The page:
NCAA Hands Out 18 Violations to Tennessee Football Program

The NCAA has officially charged Tennessee’s football program with 18 Level I alleged rules violations for impermissible recruiting benefits under former head coach Jeremy Pruitt

Among other allegations, Pruitt is accused of providing about $9,000 to the mothers of two prospects. His wife, Casey, is accused of making 25 cash payments totaling about $12,500 to help a prospect’s mother make her car payment.

violationsA recent report from detailed the violations, fines, and illegal benefits gained by the Tennessee football program under Pruitt.

Below is an excerpt from the report.

Sources told ESPN that Tennessee had already self-imposed 12 scholarship reductions last year as well as other recruiting restrictions. The school also made the decision not to self-impose a bowl ban last year because it didn’t want to penalize current coaches, staff members or players in the program who had nothing to do with the allegations.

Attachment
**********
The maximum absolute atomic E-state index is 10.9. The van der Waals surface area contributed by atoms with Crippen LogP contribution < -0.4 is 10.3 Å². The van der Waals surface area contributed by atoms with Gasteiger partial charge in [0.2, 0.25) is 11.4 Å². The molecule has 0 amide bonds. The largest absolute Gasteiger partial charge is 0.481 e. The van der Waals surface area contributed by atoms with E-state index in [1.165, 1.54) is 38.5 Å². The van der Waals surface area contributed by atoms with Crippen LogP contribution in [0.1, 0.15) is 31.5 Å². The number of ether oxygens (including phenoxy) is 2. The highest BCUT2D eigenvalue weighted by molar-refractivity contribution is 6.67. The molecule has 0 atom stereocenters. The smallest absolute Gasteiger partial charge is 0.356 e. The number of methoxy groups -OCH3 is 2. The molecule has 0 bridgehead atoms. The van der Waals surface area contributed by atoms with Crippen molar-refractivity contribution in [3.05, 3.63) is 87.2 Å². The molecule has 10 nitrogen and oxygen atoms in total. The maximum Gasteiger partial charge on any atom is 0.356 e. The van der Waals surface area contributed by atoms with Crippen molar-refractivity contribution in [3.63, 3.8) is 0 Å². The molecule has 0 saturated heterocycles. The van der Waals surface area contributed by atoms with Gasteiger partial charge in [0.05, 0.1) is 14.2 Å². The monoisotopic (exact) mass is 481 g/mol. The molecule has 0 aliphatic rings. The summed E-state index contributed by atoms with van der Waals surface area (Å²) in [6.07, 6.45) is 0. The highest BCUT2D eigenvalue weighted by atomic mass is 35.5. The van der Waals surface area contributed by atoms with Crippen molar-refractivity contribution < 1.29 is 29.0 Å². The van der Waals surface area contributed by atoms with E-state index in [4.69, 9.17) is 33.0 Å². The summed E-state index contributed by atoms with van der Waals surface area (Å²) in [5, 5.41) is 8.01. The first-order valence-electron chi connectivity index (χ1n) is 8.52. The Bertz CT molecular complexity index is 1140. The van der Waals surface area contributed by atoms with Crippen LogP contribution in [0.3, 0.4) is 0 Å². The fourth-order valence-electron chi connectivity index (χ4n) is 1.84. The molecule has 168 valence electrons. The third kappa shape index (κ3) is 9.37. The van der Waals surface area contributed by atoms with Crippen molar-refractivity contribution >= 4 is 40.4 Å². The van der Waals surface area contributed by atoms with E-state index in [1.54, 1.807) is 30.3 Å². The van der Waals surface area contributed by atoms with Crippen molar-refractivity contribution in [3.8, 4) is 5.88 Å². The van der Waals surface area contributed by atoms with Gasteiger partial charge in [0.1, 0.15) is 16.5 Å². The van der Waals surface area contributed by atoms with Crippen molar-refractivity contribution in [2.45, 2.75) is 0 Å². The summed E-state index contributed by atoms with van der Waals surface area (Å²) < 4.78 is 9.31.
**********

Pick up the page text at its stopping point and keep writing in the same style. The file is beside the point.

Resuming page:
“In every step of this process, we took quick and decisive actions that exemplified the longstanding values of the NCAA reiterated in the membership’s new constitution,” Tennessee chancellor Donde Plowman said in a statement. “The university hired outside counsel to fully investigate allegations about the football program, acted promptly to terminate the employment of football coaches and staff members, and shared our conclusions with the NCAA enforcement staff.”The university retained former NCAA investigator Michael Glazier and the Bond, Schoeneck & King law firm to assist in the university’s internal investigation and paid $1.1 million to the firm, which conducted interviews from November 2020 through February 2022. Pruitt’s buyout was $12.6 million, but the university fired him for cause and has said it has no plans to pay the buyout.

Pruitt issued a response to ESPN about the allegations later Friday, saying: “A lot of this information in the NCAA’s report, I’m seeing for the first time and still reading through it. I’d rather not comment a whole lot past that, other than to say that I’m looking forward to telling my side of the story somewhere down the road.”

The NCAA also charged Tennessee with failure to “adequately monitor its football program’s arrangement of unofficial visits and to ensure compliance with NCAA recruiting legislation.”

In its report, the NCAA said that as many as 12 Tennessee athletes who received impermissible benefits competed in more than 60 games, and those athletes, according to the NCAA, were “ineligible.”

To read the full report from, click here.